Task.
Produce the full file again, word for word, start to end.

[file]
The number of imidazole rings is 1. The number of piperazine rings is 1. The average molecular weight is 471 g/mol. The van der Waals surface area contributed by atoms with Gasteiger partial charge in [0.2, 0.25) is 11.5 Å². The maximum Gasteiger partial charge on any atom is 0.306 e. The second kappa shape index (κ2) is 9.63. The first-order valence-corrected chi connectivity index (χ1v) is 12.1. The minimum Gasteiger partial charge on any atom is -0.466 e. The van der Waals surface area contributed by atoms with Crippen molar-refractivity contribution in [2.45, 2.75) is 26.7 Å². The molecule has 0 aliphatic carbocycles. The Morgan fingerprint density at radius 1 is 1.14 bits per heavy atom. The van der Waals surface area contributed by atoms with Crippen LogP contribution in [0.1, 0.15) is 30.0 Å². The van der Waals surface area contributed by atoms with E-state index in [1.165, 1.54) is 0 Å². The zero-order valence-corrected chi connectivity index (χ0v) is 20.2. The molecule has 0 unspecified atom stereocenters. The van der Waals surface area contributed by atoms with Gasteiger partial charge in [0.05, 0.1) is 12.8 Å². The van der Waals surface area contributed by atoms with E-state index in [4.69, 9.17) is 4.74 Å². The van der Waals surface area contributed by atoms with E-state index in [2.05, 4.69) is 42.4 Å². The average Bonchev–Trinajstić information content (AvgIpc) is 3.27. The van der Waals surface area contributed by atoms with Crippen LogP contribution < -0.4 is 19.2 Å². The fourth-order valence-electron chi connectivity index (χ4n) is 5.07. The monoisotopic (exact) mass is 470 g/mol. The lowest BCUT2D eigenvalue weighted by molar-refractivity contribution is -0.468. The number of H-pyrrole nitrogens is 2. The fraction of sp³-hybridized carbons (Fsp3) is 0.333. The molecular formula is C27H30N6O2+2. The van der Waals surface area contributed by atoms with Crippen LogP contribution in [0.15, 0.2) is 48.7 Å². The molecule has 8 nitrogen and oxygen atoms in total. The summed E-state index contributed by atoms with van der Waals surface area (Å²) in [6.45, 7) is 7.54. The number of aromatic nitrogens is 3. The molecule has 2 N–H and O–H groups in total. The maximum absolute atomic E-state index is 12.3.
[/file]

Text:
The number of imidazole rings is 1. The number of piperazine rings is 1. The average molecular weight is 471 g/mol. The van der Waals surface area contributed by atoms with Gasteiger partial charge in [0.2, 0.25) is 11.5 Å². The maximum Gasteiger partial charge on any atom is 0.306 e. The second kappa shape index (κ2) is 9.63. The first-order valence-corrected chi connectivity index (χ1v) is 12.1. The minimum Gasteiger partial charge on any atom is -0.466 e. The van der Waals surface area contributed by atoms with Crippen molar-refractivity contribution in [2.45, 2.75) is 26.7 Å². The molecule has 0 aliphatic carbocycles. The Morgan fingerprint density at radius 1 is 1.14 bits per heavy atom. The van der Waals surface area contributed by atoms with Crippen LogP contribution in [0.1, 0.15) is 30.0 Å². The van der Waals surface area contributed by atoms with E-state index in [1.165, 1.54) is 0 Å². The zero-order valence-corrected chi connectivity index (χ0v) is 20.2. The molecule has 0 unspecified atom stereocenters. The van der Waals surface area contributed by atoms with Gasteiger partial charge in [0.05, 0.1) is 12.8 Å². The van der Waals surface area contributed by atoms with E-state index in [4.69, 9.17) is 4.74 Å². The van der Waals surface area contributed by atoms with E-state index in [2.05, 4.69) is 42.4 Å². The average Bonchev–Trinajstić information content (AvgIpc) is 3.27. The van der Waals surface area contributed by atoms with Crippen LogP contribution < -0.4 is 19.2 Å². The fourth-order valence-electron chi connectivity index (χ4n) is 5.07. The monoisotopic (exact) mass is 470 g/mol. The lowest BCUT2D eigenvalue weighted by molar-refractivity contribution is -0.468. The number of H-pyrrole nitrogens is 2. The fraction of sp³-hybridized carbons (Fsp3) is 0.333. The molecular formula is C27H30N6O2+2. The van der Waals surface area contributed by atoms with Crippen LogP contribution in [0.15, 0.2) is 48.7 Å². The molecule has 8 nitrogen and oxygen atoms in total. The summed E-state index contributed by atoms with van der Waals surface area (Å²) in [6.45, 7) is 7.54. The number of aromatic nitrogens is 3. The molecule has 2 N–H and O–H groups in total. The maximum absolute atomic E-state index is 12.3.